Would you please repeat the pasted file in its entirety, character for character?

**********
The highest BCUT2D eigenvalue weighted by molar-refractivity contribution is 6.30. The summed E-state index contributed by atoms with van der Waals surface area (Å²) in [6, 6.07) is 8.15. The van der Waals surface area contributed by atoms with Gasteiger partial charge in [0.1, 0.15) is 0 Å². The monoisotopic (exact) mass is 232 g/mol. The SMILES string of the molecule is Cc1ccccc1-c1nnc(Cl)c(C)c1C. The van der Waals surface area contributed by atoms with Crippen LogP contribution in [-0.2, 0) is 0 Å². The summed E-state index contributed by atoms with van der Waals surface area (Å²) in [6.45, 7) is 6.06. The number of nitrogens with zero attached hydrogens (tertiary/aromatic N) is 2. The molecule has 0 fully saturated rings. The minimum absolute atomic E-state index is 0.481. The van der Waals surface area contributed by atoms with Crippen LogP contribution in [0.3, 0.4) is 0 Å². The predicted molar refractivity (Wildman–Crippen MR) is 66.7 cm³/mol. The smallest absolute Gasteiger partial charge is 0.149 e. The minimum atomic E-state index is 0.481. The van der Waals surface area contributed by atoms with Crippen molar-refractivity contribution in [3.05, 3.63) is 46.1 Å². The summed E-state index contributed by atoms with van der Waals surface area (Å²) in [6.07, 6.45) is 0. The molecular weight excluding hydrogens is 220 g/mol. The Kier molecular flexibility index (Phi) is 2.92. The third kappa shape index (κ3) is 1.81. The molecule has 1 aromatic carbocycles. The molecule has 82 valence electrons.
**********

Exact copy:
The highest BCUT2D eigenvalue weighted by molar-refractivity contribution is 6.30. The summed E-state index contributed by atoms with van der Waals surface area (Å²) in [6, 6.07) is 8.15. The van der Waals surface area contributed by atoms with Gasteiger partial charge in [0.1, 0.15) is 0 Å². The monoisotopic (exact) mass is 232 g/mol. The SMILES string of the molecule is Cc1ccccc1-c1nnc(Cl)c(C)c1C. The van der Waals surface area contributed by atoms with Crippen LogP contribution in [-0.2, 0) is 0 Å². The summed E-state index contributed by atoms with van der Waals surface area (Å²) in [6.45, 7) is 6.06. The number of nitrogens with zero attached hydrogens (tertiary/aromatic N) is 2. The molecule has 0 fully saturated rings. The minimum absolute atomic E-state index is 0.481. The van der Waals surface area contributed by atoms with Crippen LogP contribution in [0.3, 0.4) is 0 Å². The predicted molar refractivity (Wildman–Crippen MR) is 66.7 cm³/mol. The smallest absolute Gasteiger partial charge is 0.149 e. The minimum atomic E-state index is 0.481. The van der Waals surface area contributed by atoms with Crippen molar-refractivity contribution in [3.05, 3.63) is 46.1 Å². The summed E-state index contributed by atoms with van der Waals surface area (Å²) in [6.07, 6.45) is 0. The molecular weight excluding hydrogens is 220 g/mol. The Kier molecular flexibility index (Phi) is 2.92. The third kappa shape index (κ3) is 1.81. The molecule has 1 aromatic carbocycles. The molecule has 82 valence electrons.